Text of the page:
BACKGROUND: Neuroinflammation and the presence of amyloid beta protein (Aβ) and neurofibrillary tangles are key pathologies in Alzheimer's disease (AD). As a potent anti-amyloid and anti-inflammatory natural polyphenol, curcumin (Cur) could be potential therapies for AD. Unfortunately, poor solubility, instability in physiological fluids, and low bioavailability limit its clinical utility. Recently, different lipid modifications in the formulae of Cur have been developed that would enhance its therapeutic potential...
February 23, 2018: BMC Neuroscience
Gerhard Leinenga, Jürgen Götz
Deposition of amyloid-β (Aβ) peptide leads to amyloid plaques that together with tau deposits characterize the brains of patients with Alzheimer's disease (AD). In modeling this pathology, transgenic animals such as the APP23 strain, that expresses a mutant form of the amyloid precursor protein found in familial cases of AD, have been instrumental. In previous studies, we have shown that repeated treatments with ultrasound in a scanning mode (termed scanning ultrasound or SUS) were effective in removing Aβ and restoring memory functions, without the need for a therapeutic agent such as an Aβ antibody...
2018: Frontiers in Neuroscience
Namkwon Kim, Hyung-Seok Yoo, Yeon-Joo Ju, Myung Sook Oh, Kyung-Tae Lee, Kyung-Soo Inn, Nam-Jung Kim, Jong Kil Lee
Neuroinflammation is an immune response within the central nervous system against various proinflammatory stimuli. Abnormal activation of this response contributes to neurodegenerative diseases such as Parkinson disease, Alzheimer's disease, and Huntington disease. Therefore, pharmacologic modulation of abnormal neuroinflammation is thought to be a promising approach to amelioration of neurodegenerative diseases. In this study, we evaluated the synthetic flavone derivative 3',4'-dihydroxyflavone, investigating its anti-neuroinflammatory activity in BV2 microglial cells and in a mouse model...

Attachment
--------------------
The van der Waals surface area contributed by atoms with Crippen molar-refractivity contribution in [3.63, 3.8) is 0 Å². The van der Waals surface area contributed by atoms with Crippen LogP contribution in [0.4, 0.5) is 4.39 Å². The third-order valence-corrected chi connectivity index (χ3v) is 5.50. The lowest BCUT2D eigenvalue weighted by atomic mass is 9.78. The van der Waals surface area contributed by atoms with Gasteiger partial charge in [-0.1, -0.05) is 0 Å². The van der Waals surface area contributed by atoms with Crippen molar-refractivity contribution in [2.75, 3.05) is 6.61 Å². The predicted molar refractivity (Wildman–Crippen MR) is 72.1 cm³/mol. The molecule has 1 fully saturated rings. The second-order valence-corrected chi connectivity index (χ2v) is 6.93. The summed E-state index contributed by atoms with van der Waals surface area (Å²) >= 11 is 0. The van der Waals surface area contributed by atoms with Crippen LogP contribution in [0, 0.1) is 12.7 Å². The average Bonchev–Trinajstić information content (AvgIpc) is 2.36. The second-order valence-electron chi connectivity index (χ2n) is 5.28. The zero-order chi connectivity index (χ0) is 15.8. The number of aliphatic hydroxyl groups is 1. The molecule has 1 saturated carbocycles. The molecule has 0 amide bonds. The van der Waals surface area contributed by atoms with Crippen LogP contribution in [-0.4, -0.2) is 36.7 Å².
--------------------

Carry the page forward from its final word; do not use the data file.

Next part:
March 1, 2018: Biomolecules & Therapeutics
Emilia Tze Ying Yeo, Kelly Wang Ling Wong, Mun Ling See, Ka Yan Wong, Sook Yee Gan, Elaine Wan Ling Chan
ETHNOPHARMACOLOGICAL RELEVANCE: Piper sarmentosum Roxb. (PS), belonging to Piperaceae family, is an edible plant with medicinal properties. It is traditionally used by the Malays to treat headache and boost memory. Pharmacological studies revealed that PS exhibits anti-inflammatory, anti-oxidant, anti-acetylcholinesterase, and anti-depressant-like effects. In view of this, the present study aimed to investigate the anti-inflammatory actions of PS and its potential neuroprotective effects against beta-amyloid (Aβ)-induced microglia-mediated neurotoxicity...
February 17, 2018: Journal of Ethnopharmacology
Jessica R Lowry, Andis Klegeris
Alzheimer's disease (AD) is one of the leading causes of dementia, and its prevalence is expected to increase dramatically due to the aging global population. Microglia-driven neuroinflammation may contribute to the progression of AD. Microglia, the immune cells of the central nervous system (CNS), become chronically activated by the pathological proteins of AD including amyloid-β peptides (Aβ). Such adversely activated microglia secrete mediators that promote inflammation and damage neurons. Cathepsins are proteases that are expressed by all brain cell types, and most of them are found both intra- and extra-cellularly...
February 15, 2018: Brain Research Bulletin